A group of medical students, who have completed their fifth year of studies in Cuba and expected to return to South Africa last year, say they have been living in deplorable conditions, reports News24. SA’s national Health Department says part of the reason the poor conditions are the seven-decade long “stringent and punitive economic blockade by the US administration”.
None of the more than 500 students has received a stipend since May. They were expected to return last year after completing their studies but they haven't been able to travel due to COVID-19-related travel restrictions.
Some of the students agreed to speak to News24 on condition their identities be kept anonymous, out of fear of victimisation.
"This situation is very stressful and depressing,” said one. “I'm tired and sometimes I feel like I'm losing my mind because Cuba by day is becoming harder. It’s been almost two months since we last got our stipend, and the flights dates keep on changing. Also, COVID cases are shooting up. Some campuses have COVID quarantine centres on the same university premises.”
He said students live in residences but there aren't enough rooms to cater for all of the allocated students.
"We share rooms in numbers. There are specific hours where we get water to bath; most of the time if they cut off the water, when it returns it's dirty. Sometimes we don't get breakfast," he said.
Another student said they had resorted to selling their clothes just to make money.
"The conditions we live in are very bad and students are struggling to survive. Some sell their clothes on the black-market, and others are selling anything they can find just to make some money. We have been told every month we are returning home but every time there is a different excuse," he said.
The medical training in Cuba for South African students takes six years, beginning with a preparatory year, taught in Spanish, followed by five years of tuition. During this period, they are allowed to return home twice for vacations.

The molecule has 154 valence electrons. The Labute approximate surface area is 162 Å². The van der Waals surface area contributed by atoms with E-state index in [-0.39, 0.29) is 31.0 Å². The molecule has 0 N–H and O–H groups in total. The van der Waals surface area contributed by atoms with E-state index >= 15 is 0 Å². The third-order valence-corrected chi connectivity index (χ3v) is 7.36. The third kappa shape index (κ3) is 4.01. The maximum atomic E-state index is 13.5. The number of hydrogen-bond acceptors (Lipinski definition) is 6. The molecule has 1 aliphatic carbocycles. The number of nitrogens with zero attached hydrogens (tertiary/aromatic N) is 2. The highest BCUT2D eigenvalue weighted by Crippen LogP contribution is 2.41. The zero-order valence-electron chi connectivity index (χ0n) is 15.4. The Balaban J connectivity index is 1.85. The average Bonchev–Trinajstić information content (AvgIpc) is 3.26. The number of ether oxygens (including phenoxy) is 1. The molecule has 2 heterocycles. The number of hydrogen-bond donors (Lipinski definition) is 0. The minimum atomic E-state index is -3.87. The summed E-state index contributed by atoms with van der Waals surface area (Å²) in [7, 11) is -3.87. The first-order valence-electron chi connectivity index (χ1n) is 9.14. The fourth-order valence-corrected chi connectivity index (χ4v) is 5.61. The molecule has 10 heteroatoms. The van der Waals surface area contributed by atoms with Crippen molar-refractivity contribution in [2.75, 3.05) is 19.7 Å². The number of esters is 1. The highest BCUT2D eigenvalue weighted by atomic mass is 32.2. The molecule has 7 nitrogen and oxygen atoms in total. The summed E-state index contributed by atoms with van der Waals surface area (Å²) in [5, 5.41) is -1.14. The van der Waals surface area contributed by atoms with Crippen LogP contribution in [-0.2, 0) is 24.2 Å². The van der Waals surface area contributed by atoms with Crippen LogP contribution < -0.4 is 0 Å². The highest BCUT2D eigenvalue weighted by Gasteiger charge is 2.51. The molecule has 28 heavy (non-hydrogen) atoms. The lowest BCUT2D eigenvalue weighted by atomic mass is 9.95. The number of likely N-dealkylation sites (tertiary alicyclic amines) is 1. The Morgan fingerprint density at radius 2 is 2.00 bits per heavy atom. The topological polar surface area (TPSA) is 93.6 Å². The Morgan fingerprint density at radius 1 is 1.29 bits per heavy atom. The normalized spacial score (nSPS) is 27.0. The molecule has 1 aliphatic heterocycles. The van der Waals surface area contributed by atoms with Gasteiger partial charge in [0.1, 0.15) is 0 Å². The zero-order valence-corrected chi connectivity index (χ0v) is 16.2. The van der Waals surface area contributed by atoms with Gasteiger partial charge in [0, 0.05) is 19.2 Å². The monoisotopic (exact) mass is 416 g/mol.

News24 quoted the acting national chairperson of the Junior Doctors Association of South Africa (Judasa) Dr Tshepile Tlali as saying the organisation was “outraged” by the news.
“We expect the health department to urgently expedite their transfer back to South Africa."
The Department of Health has apparently secured two charter flights to bring home the students. The first charter was expected to leave Cuba this past Saturday and the second on Tuesday, 27 July.
Department spokesperson Popo Maja said: “These flights have been delayed as the students demand that their stipend be paid first. The stipend has not been paid due to challenges in transferring funds to Cuba, which are beyond the control of the department. The matter is being attended to, in consultation with the Department of International Relations and Cooperation and Treasury, and the stipend will be paid by next week Wednesday if the new transaction channel/system succeeds. The first flight is planned to depart Cuba immediately thereafter.”
Maja said they were aware of the conditions in which the students live. “Cuba is not a rich country as its economic development has been affected by seven decades of stringent and punitive economic blockade by the US administration.
“The situation has been further exacerbated by the Covid-19 pandemic and increase in price commodities worldwide. The conditions of the students are no different from any other Cuban citizen or thousands of foreign students in Cuba. Over and above the three meals and accommodation, students also receive a monthly stipend of 200 US dollars per month.”
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